Armando “OUTthere” Diaz: “Everybody’s Got A Little Light Under The Sun”
Clerestory Fine Art presents documentary photography by Montclair, NJ native Armando “OUTthere” Diaz. Focusing on Montclair and Newark, NJ, Diaz has amassed a tremendous photographic archive numbering close to 50,000 images, out of which just 30 stellar photographs have been culled for limited printing and exhibition. Diaz’s work highlights icons of the local music community, portraits, and street photography. He sources inspiration from all walks of life, capturing graffiti artists, musicians, dj’s comedians, dancers, painters, and members of our community in full creative flow.
With a background in music production and editing, Diaz has also amassed a large volume of video work which will be projected in the gallery, in addition to a flat screen monitor with images available for review and printing upon request.
As a long-time resident of Montclair, Diaz’s work bears witness to the changing landscape of northern New Jersey, whose rapid development threatens to disrupt existing communities. In this, Diaz carries on the tradition of Walker Evans, Robert Frank, and Henri Cartier-Bresson, but he transcends traditional documentary photography as an active participant in the very same communities he captures. His first-hand experience of the consequences of demographic and political shifts, and his dynamic, participatory style, combine to infuse his work with the energy and vitality of local communities and their people.
About the Artist
Armando “OUTthere” Diaz is a Montclair, NJ native who has worked in both personal and collaborative music production and technical media for over 20 years. His documentary photography focuses on the human experience in northern New Jersey. He regularly takes commissions for organizations interested in his candid, un-posed perspective, including three years documenting culture for the Montclair Center Business Improvement District. Diaz has been very involved in local schools and community, raising 5 children through the Montclair School System and actively volunteering for S.O.F.I.A., an organization which provides services for "at risk" women and children in situations of domestic abuse.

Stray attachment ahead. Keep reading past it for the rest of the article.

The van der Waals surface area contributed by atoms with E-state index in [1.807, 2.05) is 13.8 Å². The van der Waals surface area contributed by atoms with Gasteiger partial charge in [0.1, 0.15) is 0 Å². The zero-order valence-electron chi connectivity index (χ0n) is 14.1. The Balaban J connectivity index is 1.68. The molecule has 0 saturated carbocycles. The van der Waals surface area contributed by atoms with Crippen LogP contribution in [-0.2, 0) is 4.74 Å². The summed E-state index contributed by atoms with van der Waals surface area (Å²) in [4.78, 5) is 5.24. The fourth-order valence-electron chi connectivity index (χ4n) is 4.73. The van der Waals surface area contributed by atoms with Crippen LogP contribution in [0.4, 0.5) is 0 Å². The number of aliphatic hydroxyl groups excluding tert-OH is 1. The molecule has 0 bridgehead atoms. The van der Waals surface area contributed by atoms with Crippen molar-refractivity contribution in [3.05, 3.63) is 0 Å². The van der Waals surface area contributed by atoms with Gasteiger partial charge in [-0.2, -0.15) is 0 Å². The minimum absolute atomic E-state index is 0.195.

The exhibition is accompanied by a catalogue.
Mary Young: Arias Chromatic
Oil painter Mary H. Young is known for huge, surreal canvases that explore the psychodrama of being a woman in 2019. Her distinct feminism, color washes, mark making, and symbolism poise her to become a leading figural painter in the rising generation of 21st century artists, and we are honored to launch this deep exploration into her craft.
MARY H. YOUNG was born in Bloomfield, New Jersey in 1989, and graduated from the School of Visual Arts in 2011 with a Bachelor of Fine Arts degree. Her work is heavily influenced by cinema, literature, and contemporary conflicts. Creating narratives of self-exploration, Young places her exposed figures in stage-like settings, allowing the viewer to enter into a world of surreal familiarity. With thick, honest brushstrokes, viewers are quickly seduced into exploring plains of color, line and raw markings. She currently works out of her studio in East Orange, NJ.
Photos by Armando Diaz
BRIAN STYMEST’S WORK was the initial inspiration in the founding of Clerestory Fine Art. I went to visit Stymest in his home studio in Montclair, NJ in the summer of 2018 with the objective of buying a painting of his I had seen on display in a local salon. I fell in love with this painting, Bathers, and couldn’t stop thinking about it. When walking into his home studio in Montclair, NJ, I was left speechless by the volume of paintings throughout his home, stacked in huge piles in his first floor studio and basement. As an art historian and host of The Montclair Figure Drawing Group, I am fascinated by the portrayal of the human form – the most ancient aesthetic subject. The body presents unique angles, curves, three-dimensional form, foreshortening, textures, and the ultimate “intimidating” subject for an artist to recreate, as our human eye is so trained to acknowledge what a body “should” look like.
The boldness of What the Butler Saw enchanted me immediately. At that time, I was co-Director for an incubator for emerging artists in a public space in Montclair. Our exhibitions were extremely well-received, and I enjoyed diving in and curating, but sensitivity to subject matter (no nudes, nothing political) and size challenges limited the scale of work we could highlight. These restrictions meant I could not present Brian’s art to the public in that context, and inspired me to start Clerestory Fine Art to ensure great artists like Brian would get the recognition they richly deserve.
Meeting Brian made me realized there is a unique opportunity in Montclair to connect creators and collectors. He is the first in our stable of artists with fiercely independent aesthetics, all of whom are worthy of scholarly attention and a place in serious collections.
Kathryn Waggener McGuire
CLERESTORY FINE ART